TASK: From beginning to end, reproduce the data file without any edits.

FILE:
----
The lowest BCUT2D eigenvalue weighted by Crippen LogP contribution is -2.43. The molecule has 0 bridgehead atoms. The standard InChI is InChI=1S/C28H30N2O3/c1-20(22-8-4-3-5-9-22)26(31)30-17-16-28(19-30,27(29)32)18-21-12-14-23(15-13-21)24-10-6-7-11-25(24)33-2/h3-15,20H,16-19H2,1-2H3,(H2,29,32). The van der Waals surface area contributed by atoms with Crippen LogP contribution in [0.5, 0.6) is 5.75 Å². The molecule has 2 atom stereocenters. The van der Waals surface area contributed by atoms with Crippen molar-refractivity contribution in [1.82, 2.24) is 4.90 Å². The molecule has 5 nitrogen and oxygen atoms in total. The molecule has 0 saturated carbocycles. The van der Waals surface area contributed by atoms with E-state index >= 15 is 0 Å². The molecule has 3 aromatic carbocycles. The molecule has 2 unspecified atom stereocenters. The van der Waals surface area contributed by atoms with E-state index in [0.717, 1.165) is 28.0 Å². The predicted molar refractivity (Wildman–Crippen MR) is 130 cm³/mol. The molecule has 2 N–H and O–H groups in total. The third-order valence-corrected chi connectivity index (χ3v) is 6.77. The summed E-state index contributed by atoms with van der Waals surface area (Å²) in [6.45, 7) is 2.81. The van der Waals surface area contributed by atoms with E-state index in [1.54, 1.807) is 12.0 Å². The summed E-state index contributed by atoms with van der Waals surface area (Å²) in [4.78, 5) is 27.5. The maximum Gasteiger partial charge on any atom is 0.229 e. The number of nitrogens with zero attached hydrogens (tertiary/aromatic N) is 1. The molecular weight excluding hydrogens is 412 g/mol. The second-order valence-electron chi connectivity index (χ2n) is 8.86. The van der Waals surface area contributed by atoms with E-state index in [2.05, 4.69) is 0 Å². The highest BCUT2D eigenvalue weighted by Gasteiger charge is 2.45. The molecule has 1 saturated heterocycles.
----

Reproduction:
The lowest BCUT2D eigenvalue weighted by Crippen LogP contribution is -2.43. The molecule has 0 bridgehead atoms. The standard InChI is InChI=1S/C28H30N2O3/c1-20(22-8-4-3-5-9-22)26(31)30-17-16-28(19-30,27(29)32)18-21-12-14-23(15-13-21)24-10-6-7-11-25(24)33-2/h3-15,20H,16-19H2,1-2H3,(H2,29,32). The van der Waals surface area contributed by atoms with Crippen LogP contribution in [0.5, 0.6) is 5.75 Å². The molecule has 2 atom stereocenters. The van der Waals surface area contributed by atoms with Crippen molar-refractivity contribution in [1.82, 2.24) is 4.90 Å². The molecule has 5 nitrogen and oxygen atoms in total. The molecule has 0 saturated carbocycles. The van der Waals surface area contributed by atoms with E-state index >= 15 is 0 Å². The molecule has 3 aromatic carbocycles. The molecule has 2 unspecified atom stereocenters. The van der Waals surface area contributed by atoms with E-state index in [0.717, 1.165) is 28.0 Å². The predicted molar refractivity (Wildman–Crippen MR) is 130 cm³/mol. The molecule has 2 N–H and O–H groups in total. The third-order valence-corrected chi connectivity index (χ3v) is 6.77. The summed E-state index contributed by atoms with van der Waals surface area (Å²) in [6.45, 7) is 2.81. The van der Waals surface area contributed by atoms with E-state index in [1.54, 1.807) is 12.0 Å². The summed E-state index contributed by atoms with van der Waals surface area (Å²) in [4.78, 5) is 27.5. The maximum Gasteiger partial charge on any atom is 0.229 e. The number of nitrogens with zero attached hydrogens (tertiary/aromatic N) is 1. The molecular weight excluding hydrogens is 412 g/mol. The second-order valence-electron chi connectivity index (χ2n) is 8.86. The van der Waals surface area contributed by atoms with E-state index in [2.05, 4.69) is 0 Å². The highest BCUT2D eigenvalue weighted by Gasteiger charge is 2.45. The molecule has 1 saturated heterocycles.